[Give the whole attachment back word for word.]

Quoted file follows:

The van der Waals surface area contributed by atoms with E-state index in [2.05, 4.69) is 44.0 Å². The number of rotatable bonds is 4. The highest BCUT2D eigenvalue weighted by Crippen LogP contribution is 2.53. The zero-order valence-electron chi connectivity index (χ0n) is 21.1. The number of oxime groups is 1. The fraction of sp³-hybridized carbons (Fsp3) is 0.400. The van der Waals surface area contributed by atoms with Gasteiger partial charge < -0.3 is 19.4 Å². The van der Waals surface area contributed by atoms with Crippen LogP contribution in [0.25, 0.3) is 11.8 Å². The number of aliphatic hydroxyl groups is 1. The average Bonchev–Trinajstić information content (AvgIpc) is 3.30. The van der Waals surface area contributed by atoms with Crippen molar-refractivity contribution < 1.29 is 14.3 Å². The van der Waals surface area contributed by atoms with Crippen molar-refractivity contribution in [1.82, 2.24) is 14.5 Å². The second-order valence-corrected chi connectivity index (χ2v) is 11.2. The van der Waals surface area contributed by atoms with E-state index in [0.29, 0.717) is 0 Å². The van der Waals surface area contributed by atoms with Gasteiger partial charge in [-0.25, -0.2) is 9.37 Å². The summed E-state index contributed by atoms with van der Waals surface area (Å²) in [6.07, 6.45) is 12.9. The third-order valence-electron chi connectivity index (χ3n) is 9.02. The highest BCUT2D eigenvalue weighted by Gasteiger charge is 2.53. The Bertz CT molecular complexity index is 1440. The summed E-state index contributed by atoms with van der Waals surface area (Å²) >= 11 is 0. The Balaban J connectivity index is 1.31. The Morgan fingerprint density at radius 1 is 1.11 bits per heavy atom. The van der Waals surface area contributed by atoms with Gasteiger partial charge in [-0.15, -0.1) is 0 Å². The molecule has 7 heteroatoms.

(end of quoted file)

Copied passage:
The van der Waals surface area contributed by atoms with E-state index in [2.05, 4.69) is 44.0 Å². The number of rotatable bonds is 4. The highest BCUT2D eigenvalue weighted by Crippen LogP contribution is 2.53. The zero-order valence-electron chi connectivity index (χ0n) is 21.1. The number of oxime groups is 1. The fraction of sp³-hybridized carbons (Fsp3) is 0.400. The van der Waals surface area contributed by atoms with Gasteiger partial charge < -0.3 is 19.4 Å². The van der Waals surface area contributed by atoms with Crippen LogP contribution in [0.25, 0.3) is 11.8 Å². The number of aliphatic hydroxyl groups is 1. The average Bonchev–Trinajstić information content (AvgIpc) is 3.30. The van der Waals surface area contributed by atoms with Crippen molar-refractivity contribution < 1.29 is 14.3 Å². The van der Waals surface area contributed by atoms with Crippen molar-refractivity contribution in [1.82, 2.24) is 14.5 Å². The second-order valence-corrected chi connectivity index (χ2v) is 11.2. The van der Waals surface area contributed by atoms with E-state index in [0.29, 0.717) is 0 Å². The van der Waals surface area contributed by atoms with Gasteiger partial charge in [-0.25, -0.2) is 9.37 Å². The summed E-state index contributed by atoms with van der Waals surface area (Å²) in [6.07, 6.45) is 12.9. The third-order valence-electron chi connectivity index (χ3n) is 9.02. The highest BCUT2D eigenvalue weighted by Gasteiger charge is 2.53. The Bertz CT molecular complexity index is 1440. The summed E-state index contributed by atoms with van der Waals surface area (Å²) >= 11 is 0. The Balaban J connectivity index is 1.31. The Morgan fingerprint density at radius 1 is 1.11 bits per heavy atom. The van der Waals surface area contributed by atoms with Gasteiger partial charge in [-0.15, -0.1) is 0 Å². The molecule has 7 heteroatoms.